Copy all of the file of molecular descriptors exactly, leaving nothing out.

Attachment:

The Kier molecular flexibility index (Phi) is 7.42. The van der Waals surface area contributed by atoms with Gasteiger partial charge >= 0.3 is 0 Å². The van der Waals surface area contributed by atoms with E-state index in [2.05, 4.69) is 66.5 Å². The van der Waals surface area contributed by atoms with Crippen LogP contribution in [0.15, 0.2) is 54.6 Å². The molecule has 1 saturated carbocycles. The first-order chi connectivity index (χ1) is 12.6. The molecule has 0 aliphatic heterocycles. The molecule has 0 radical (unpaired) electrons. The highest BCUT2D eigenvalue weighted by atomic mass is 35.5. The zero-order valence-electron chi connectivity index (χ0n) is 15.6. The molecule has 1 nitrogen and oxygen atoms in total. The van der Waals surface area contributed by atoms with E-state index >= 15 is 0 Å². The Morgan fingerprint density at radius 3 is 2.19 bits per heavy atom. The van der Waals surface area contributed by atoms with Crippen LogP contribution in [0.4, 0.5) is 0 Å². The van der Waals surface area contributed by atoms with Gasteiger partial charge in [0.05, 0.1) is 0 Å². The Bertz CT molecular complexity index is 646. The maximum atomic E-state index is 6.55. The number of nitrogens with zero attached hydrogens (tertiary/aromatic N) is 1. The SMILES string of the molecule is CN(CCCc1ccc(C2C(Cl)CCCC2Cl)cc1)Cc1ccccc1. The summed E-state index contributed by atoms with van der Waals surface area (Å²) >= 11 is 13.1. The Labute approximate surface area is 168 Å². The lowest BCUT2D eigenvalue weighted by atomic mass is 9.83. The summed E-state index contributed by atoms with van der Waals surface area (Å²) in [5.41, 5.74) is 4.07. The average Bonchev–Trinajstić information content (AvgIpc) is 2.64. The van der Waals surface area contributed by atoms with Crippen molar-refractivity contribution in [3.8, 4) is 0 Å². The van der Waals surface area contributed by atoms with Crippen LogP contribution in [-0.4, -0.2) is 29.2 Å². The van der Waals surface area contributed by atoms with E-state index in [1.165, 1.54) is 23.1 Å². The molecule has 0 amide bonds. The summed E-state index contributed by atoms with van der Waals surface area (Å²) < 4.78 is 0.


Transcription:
The Kier molecular flexibility index (Phi) is 7.42. The van der Waals surface area contributed by atoms with Gasteiger partial charge >= 0.3 is 0 Å². The van der Waals surface area contributed by atoms with E-state index in [2.05, 4.69) is 66.5 Å². The van der Waals surface area contributed by atoms with Crippen LogP contribution in [0.15, 0.2) is 54.6 Å². The molecule has 1 saturated carbocycles. The first-order chi connectivity index (χ1) is 12.6. The molecule has 0 aliphatic heterocycles. The molecule has 0 radical (unpaired) electrons. The highest BCUT2D eigenvalue weighted by atomic mass is 35.5. The zero-order valence-electron chi connectivity index (χ0n) is 15.6. The molecule has 1 nitrogen and oxygen atoms in total. The van der Waals surface area contributed by atoms with E-state index >= 15 is 0 Å². The Morgan fingerprint density at radius 3 is 2.19 bits per heavy atom. The van der Waals surface area contributed by atoms with Crippen LogP contribution in [0.4, 0.5) is 0 Å². The van der Waals surface area contributed by atoms with Gasteiger partial charge in [0.05, 0.1) is 0 Å². The Bertz CT molecular complexity index is 646. The maximum atomic E-state index is 6.55. The number of nitrogens with zero attached hydrogens (tertiary/aromatic N) is 1. The SMILES string of the molecule is CN(CCCc1ccc(C2C(Cl)CCCC2Cl)cc1)Cc1ccccc1. The summed E-state index contributed by atoms with van der Waals surface area (Å²) >= 11 is 13.1. The Labute approximate surface area is 168 Å². The lowest BCUT2D eigenvalue weighted by atomic mass is 9.83. The summed E-state index contributed by atoms with van der Waals surface area (Å²) in [5.41, 5.74) is 4.07. The average Bonchev–Trinajstić information content (AvgIpc) is 2.64. The van der Waals surface area contributed by atoms with Crippen molar-refractivity contribution in [3.8, 4) is 0 Å². The van der Waals surface area contributed by atoms with Crippen LogP contribution in [-0.4, -0.2) is 29.2 Å². The van der Waals surface area contributed by atoms with E-state index in [1.165, 1.54) is 23.1 Å². The molecule has 0 amide bonds. The summed E-state index contributed by atoms with van der Waals surface area (Å²) < 4.78 is 0.